The idea of safe zones in Syria, maybe in the immediate catchment areas of those two key crossing points I mentioned, is not new but is worth revisiting given the growing humanitarian crisis and failure at the Geneva talks. The UN Secretary General’s 60 day report states clearly that the parties to the conflict are still failing to adequately protect civilians inside Syria and the humanitarian situation is not getting better – it is degenerating daily. Paragraph 17 of the unanimously-passed resolution from 22 February 2014 states that the UN Secretary General should:

..report to the Council on the implementation of this resolution by all parties in …30 days of its adoption and every 30 days thereafter, and upon receipt of the Secretary-General’s report, expresses its intent to take further steps in the case of non-compliance with this resolution

It is clear the resolution is not being complied with. Now is a moment of truth for the UN Security Council, concerned countries and the UN Secretary General to define, propose and implement those much needed ‘further steps’ to protect civilians. The idea of safe zones is understandably controversial for some, memories of Srebrenica are still present and a number of tough questions, especially around security for aid workers and ongoing UN operations inside Syria, would need to be addressed by such a proposition. For instance:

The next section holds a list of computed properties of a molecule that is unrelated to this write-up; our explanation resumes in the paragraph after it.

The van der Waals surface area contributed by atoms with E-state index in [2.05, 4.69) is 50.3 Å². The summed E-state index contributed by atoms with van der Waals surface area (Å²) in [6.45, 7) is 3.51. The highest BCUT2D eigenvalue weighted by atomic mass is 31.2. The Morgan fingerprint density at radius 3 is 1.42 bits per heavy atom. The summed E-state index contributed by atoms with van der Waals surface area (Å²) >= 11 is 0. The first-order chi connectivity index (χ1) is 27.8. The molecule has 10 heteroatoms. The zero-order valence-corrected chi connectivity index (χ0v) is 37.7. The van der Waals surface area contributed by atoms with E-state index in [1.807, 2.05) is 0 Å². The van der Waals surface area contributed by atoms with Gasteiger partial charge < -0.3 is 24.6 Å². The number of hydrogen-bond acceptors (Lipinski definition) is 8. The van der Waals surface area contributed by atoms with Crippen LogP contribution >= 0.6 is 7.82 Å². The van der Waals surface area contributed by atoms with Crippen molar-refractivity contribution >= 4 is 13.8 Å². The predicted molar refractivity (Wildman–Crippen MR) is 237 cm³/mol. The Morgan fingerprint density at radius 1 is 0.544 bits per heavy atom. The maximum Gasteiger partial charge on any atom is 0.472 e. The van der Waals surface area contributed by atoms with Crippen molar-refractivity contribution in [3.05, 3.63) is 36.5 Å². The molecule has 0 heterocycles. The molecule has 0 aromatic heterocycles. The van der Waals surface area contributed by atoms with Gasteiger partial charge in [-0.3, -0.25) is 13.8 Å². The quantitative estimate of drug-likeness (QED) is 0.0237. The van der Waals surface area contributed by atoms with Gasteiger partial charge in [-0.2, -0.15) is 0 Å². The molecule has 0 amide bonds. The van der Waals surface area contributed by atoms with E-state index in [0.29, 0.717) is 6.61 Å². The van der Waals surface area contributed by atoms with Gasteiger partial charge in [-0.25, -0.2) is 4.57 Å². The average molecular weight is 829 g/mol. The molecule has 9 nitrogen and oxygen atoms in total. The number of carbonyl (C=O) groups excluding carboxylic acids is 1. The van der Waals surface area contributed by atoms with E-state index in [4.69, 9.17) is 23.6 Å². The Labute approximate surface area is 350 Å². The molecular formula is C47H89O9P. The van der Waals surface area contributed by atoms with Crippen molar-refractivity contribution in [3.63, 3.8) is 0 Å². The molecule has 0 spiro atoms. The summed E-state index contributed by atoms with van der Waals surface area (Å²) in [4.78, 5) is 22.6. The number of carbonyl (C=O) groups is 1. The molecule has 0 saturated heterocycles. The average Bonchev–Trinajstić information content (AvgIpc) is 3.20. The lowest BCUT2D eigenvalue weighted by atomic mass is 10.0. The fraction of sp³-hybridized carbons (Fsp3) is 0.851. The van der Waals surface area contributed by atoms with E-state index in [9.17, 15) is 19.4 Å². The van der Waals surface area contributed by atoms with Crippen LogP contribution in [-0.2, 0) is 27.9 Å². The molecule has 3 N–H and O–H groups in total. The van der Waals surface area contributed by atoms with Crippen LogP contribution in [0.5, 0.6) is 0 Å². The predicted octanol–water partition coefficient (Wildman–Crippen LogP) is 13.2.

Can the parties to the conflict agree to an area or areas in Syria being given up so UN protected safe zones can be established? If they can’t within the next month or so, should the UN enter regardless, where it is relatively safe to enter?  

For me, the answer is a clear yes.   

It would need to be made clear that such safe areas would need to be only for civilians in Syria. Whether access to aid and protection could or should be prioritised is a wider logistical matter but vulnerable categories of civilians could include:

  • Women and girls with no effective support or protection
  • People who have suffered severe trauma, including sexual and gender-based violence; or who have protection risks related to their gender
  • Elderly people without effective support and protection
  • People with medical needs or disabilities
  • Children and adolescents at risk
  • LGBTI individuals and their partners
  • People fearing persecution because of their religious beliefs

Access to assistance would need to be without discrimination, i.e. regardless of actual or perceived political or religious affiliations. To limit the admittance to only civilians would mean screening areas to ensure those getting in were not armed.

Can all the parties agree to allow a protection force to secure safe access for humanitarians and operate within safe areas? If they can’t within the next month or so, should humanitarians proceed with the required security anyway?  

Again, I would say yes.

Composition of a protection force would need to balance sensitivity to the local context but also those who have the expertise, resources, capability and resolve.